Coverage for mental health care examined
By Matthew Whittle
Published in News on October 4, 2007 2:16 PM
With the stigmas surrounding mental illnesses continuing to lessen and more and more people seeking services, the state General Assembly took the large step this year of passing legislation to require insurance companies to improve their coverage of mental health care.
It's a step that many in the industry think will have mixed consequences.
"I think for the consumer, it's a good thing," said Ed Spence, authorized agent for BlueCross BlueShield of North Carolina with Ed Spence & Associates. "But it's going to make premiums higher."
Under the old rules, he explained that most BlueCross BlueShield insurance plans -- like others -- did cover mental health care. And often, he said, with the same co-pays as traditional health care.
The difference, however, was that for mental health care, the number of visits and the amount of money the insurance company would pay were limited.
Most plans allowed only 20 office visits and 30 days of in-patient/out-patient care per benefit period, as well as an $8,000 maximum pay-out per benefit period and $16,000 maximum lifetime pay-out.
"The inequity was in those caps," Spence said.
The new rules, though, only take those restrictions off of certain mental illnesses, treating them the same as physical ones.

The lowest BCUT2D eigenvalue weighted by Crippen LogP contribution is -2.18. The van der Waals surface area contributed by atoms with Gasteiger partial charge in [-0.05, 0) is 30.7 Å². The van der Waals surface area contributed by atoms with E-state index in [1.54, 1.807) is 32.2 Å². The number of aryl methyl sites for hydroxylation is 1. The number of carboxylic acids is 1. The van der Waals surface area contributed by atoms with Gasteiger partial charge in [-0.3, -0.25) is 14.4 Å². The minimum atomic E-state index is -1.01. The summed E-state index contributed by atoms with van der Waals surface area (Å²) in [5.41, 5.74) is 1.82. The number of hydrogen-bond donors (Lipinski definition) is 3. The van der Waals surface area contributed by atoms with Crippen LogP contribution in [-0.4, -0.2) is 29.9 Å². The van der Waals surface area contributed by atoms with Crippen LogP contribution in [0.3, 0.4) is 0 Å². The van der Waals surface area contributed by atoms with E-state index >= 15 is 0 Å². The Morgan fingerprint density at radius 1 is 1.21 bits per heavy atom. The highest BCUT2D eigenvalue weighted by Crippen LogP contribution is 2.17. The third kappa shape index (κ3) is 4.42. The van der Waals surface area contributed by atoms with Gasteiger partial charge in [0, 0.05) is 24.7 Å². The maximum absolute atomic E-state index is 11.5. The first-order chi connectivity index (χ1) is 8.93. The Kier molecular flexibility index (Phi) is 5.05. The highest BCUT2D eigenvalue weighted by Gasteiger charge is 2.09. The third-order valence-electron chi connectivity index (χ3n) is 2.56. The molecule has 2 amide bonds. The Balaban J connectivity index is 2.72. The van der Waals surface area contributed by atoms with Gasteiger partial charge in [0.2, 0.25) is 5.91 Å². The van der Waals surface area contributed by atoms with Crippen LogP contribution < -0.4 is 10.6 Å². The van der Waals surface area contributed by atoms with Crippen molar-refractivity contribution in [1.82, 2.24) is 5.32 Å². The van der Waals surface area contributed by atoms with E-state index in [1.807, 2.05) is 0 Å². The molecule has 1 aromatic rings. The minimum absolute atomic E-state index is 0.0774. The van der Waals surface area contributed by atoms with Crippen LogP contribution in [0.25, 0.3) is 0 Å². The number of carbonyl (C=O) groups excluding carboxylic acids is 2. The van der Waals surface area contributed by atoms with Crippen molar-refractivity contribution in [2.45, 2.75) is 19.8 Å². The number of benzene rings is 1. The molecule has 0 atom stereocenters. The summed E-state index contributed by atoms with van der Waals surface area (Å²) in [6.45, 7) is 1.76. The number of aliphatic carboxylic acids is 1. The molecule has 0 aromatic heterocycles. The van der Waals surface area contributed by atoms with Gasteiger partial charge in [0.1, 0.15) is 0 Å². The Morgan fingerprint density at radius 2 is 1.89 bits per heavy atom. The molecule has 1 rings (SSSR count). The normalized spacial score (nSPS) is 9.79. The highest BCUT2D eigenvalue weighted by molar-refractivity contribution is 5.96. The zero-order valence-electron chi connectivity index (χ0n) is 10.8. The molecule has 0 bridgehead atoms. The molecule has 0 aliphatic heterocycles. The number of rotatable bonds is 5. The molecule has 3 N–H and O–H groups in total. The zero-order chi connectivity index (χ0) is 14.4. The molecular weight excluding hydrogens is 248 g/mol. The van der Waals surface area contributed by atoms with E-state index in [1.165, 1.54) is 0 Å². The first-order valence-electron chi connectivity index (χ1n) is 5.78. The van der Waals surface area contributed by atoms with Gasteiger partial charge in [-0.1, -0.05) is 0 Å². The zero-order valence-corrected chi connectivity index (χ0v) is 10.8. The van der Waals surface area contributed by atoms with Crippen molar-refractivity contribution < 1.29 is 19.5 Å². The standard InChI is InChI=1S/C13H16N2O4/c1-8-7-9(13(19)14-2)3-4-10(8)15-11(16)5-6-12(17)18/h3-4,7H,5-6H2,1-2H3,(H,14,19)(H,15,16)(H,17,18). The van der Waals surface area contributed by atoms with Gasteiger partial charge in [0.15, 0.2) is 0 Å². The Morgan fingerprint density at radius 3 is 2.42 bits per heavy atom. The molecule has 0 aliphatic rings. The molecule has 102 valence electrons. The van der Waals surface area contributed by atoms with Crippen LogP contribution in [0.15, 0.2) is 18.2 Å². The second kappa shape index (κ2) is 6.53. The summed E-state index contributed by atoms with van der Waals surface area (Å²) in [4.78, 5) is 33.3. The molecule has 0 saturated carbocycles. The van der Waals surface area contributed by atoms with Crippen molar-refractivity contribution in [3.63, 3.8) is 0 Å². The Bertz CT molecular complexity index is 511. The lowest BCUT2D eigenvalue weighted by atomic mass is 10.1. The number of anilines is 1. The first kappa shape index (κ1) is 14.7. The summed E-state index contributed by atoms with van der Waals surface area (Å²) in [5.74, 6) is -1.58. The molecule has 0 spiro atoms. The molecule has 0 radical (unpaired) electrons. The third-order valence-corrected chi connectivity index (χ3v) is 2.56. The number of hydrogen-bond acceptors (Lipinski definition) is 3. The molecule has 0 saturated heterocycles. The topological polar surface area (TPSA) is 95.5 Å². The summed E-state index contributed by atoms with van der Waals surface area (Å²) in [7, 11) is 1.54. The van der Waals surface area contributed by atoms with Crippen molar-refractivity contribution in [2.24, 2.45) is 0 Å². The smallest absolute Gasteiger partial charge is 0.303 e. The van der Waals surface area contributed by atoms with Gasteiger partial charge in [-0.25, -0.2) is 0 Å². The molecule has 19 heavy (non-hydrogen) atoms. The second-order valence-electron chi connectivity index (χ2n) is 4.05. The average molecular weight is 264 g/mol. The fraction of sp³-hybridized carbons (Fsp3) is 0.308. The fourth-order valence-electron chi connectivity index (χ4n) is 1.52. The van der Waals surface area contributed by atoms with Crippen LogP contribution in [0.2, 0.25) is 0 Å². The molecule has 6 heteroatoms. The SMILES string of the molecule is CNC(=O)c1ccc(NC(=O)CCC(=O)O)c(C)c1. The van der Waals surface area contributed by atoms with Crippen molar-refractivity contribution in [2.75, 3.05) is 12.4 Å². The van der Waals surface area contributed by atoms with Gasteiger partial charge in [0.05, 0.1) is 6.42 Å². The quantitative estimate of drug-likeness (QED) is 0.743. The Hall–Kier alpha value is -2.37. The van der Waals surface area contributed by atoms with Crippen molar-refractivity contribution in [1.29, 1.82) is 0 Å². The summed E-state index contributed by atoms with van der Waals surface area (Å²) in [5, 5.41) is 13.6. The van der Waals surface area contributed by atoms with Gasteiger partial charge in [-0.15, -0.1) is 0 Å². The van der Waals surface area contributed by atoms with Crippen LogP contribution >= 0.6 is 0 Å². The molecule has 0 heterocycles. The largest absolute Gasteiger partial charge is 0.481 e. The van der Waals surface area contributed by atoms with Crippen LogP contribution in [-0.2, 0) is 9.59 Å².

Those are: bipolar disorder, major depressive disorder, obsessive compulsive disorder, paranoid and other psychotic disorder, schizoaffective disorder, schizophrenia, post-traumatic stress disorder, anorexia nervosa and bulimia.
"Those nine conditions are the ones that most often exceed the current benefit levels," Spence continued.
Other mental illnesses are still restricted to 30 combined in-patient and out-patient days per year and 30 office visits per year.
Chemical dependency treatments, however, are not required to be covered.
Still, the general consensus is that this bill is a large step forward for both consumers seeking help and providers looking to get paid.
"This will help not only the providers, but especially the clients," said Ken Jones, director of the local mental health management entity Eastpointe. "There are many people who have private pay who will not even seek mental health services because of the cost."
He is hopeful this bill will help change that.
"This is a big step in the right direction," he said.
Don Neal, clinical director of Waynesborough Family Clinic, agreed.
"(The cost and lack of coverage) was be a major hardship," he said. "It affected how people accessed the system and how much treatment they got."
And, he continued, it's a problem that had gotten worse over the years as the stigma of mental illness decreased, and more people accessed therapy and received medication.
"We've seen a lot more people over the years," Neal said.
But even he and Jones acknowledged that consumers with private insurance will likely end up paying more for that improved coverage.
The only question is how much.
"I don't have any data, but to me it seems logical that if you're going to take those limits away, the cost is going to increase. That's a significant dollar amount that used to be uncovered, that now will be covered, and if there's more coverage, there's going to be more premiums," Spence said. "But I would not expect there to be a huge increase in rates."
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